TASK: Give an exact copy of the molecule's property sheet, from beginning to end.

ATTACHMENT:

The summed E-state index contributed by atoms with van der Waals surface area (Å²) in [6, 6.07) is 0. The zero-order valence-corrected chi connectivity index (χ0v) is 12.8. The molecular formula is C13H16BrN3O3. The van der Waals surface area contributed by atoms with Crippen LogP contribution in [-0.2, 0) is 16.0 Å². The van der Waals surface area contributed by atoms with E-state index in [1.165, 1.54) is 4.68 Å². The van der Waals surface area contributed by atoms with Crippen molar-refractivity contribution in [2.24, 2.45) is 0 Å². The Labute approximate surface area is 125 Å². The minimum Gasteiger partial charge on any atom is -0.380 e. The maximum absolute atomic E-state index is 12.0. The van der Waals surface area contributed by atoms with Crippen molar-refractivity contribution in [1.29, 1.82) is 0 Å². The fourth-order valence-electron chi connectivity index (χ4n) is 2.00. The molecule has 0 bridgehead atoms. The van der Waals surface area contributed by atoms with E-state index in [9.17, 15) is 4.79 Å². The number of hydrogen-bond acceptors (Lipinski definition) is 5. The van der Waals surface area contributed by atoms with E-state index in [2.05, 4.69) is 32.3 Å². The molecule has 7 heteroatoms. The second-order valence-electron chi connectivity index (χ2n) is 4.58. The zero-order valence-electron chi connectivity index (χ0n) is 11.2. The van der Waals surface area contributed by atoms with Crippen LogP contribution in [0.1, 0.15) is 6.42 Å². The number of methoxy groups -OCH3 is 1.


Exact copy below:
The summed E-state index contributed by atoms with van der Waals surface area (Å²) in [6, 6.07) is 0. The zero-order valence-corrected chi connectivity index (χ0v) is 12.8. The molecular formula is C13H16BrN3O3. The van der Waals surface area contributed by atoms with Crippen LogP contribution in [-0.2, 0) is 16.0 Å². The van der Waals surface area contributed by atoms with E-state index in [1.165, 1.54) is 4.68 Å². The van der Waals surface area contributed by atoms with Crippen molar-refractivity contribution in [2.24, 2.45) is 0 Å². The Labute approximate surface area is 125 Å². The minimum Gasteiger partial charge on any atom is -0.380 e. The maximum absolute atomic E-state index is 12.0. The van der Waals surface area contributed by atoms with Crippen molar-refractivity contribution in [1.29, 1.82) is 0 Å². The fourth-order valence-electron chi connectivity index (χ4n) is 2.00. The molecule has 0 bridgehead atoms. The van der Waals surface area contributed by atoms with E-state index in [9.17, 15) is 4.79 Å². The number of hydrogen-bond acceptors (Lipinski definition) is 5. The van der Waals surface area contributed by atoms with E-state index in [2.05, 4.69) is 32.3 Å². The molecule has 7 heteroatoms. The second-order valence-electron chi connectivity index (χ2n) is 4.58. The zero-order valence-electron chi connectivity index (χ0n) is 11.2. The van der Waals surface area contributed by atoms with Crippen LogP contribution in [0.1, 0.15) is 6.42 Å². The number of methoxy groups -OCH3 is 1.